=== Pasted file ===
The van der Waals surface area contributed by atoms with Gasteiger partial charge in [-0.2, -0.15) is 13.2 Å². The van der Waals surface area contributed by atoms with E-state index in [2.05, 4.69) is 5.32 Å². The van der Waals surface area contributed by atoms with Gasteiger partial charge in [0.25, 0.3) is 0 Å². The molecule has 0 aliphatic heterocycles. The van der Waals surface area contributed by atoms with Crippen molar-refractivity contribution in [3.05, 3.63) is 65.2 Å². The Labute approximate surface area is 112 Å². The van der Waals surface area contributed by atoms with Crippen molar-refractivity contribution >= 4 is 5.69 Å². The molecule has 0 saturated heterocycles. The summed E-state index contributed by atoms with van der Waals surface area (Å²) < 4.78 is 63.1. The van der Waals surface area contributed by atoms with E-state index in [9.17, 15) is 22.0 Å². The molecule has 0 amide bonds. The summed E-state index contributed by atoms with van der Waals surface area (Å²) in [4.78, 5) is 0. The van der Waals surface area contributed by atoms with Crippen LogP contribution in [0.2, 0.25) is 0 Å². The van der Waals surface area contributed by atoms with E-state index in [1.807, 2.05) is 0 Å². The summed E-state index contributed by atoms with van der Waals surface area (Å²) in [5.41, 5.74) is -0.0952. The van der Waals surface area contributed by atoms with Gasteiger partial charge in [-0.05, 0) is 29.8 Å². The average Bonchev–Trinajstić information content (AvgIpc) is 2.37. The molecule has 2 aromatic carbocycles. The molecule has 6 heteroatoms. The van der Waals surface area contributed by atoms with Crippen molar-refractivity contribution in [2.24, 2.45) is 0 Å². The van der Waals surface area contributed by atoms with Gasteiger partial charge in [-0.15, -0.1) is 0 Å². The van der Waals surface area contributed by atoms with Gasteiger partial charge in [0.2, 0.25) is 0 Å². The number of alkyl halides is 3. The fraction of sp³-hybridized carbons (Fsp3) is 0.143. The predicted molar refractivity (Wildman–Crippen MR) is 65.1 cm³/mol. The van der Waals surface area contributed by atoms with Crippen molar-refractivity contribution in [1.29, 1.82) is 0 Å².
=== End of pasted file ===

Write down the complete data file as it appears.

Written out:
The van der Waals surface area contributed by atoms with Gasteiger partial charge in [-0.2, -0.15) is 13.2 Å². The van der Waals surface area contributed by atoms with E-state index in [2.05, 4.69) is 5.32 Å². The van der Waals surface area contributed by atoms with Gasteiger partial charge in [0.25, 0.3) is 0 Å². The molecule has 0 aliphatic heterocycles. The van der Waals surface area contributed by atoms with Crippen molar-refractivity contribution in [3.05, 3.63) is 65.2 Å². The Labute approximate surface area is 112 Å². The van der Waals surface area contributed by atoms with Crippen molar-refractivity contribution >= 4 is 5.69 Å². The molecule has 0 saturated heterocycles. The summed E-state index contributed by atoms with van der Waals surface area (Å²) < 4.78 is 63.1. The van der Waals surface area contributed by atoms with E-state index in [9.17, 15) is 22.0 Å². The molecule has 0 amide bonds. The summed E-state index contributed by atoms with van der Waals surface area (Å²) in [4.78, 5) is 0. The van der Waals surface area contributed by atoms with Crippen LogP contribution in [0.2, 0.25) is 0 Å². The van der Waals surface area contributed by atoms with E-state index in [1.807, 2.05) is 0 Å². The summed E-state index contributed by atoms with van der Waals surface area (Å²) in [5.41, 5.74) is -0.0952. The van der Waals surface area contributed by atoms with Gasteiger partial charge in [-0.05, 0) is 29.8 Å². The average Bonchev–Trinajstić information content (AvgIpc) is 2.37. The molecule has 2 aromatic carbocycles. The molecule has 6 heteroatoms. The van der Waals surface area contributed by atoms with Crippen molar-refractivity contribution in [2.24, 2.45) is 0 Å². The van der Waals surface area contributed by atoms with Gasteiger partial charge in [-0.15, -0.1) is 0 Å². The van der Waals surface area contributed by atoms with Gasteiger partial charge in [0.2, 0.25) is 0 Å². The number of alkyl halides is 3. The fraction of sp³-hybridized carbons (Fsp3) is 0.143. The predicted molar refractivity (Wildman–Crippen MR) is 65.1 cm³/mol. The van der Waals surface area contributed by atoms with Crippen molar-refractivity contribution in [1.29, 1.82) is 0 Å².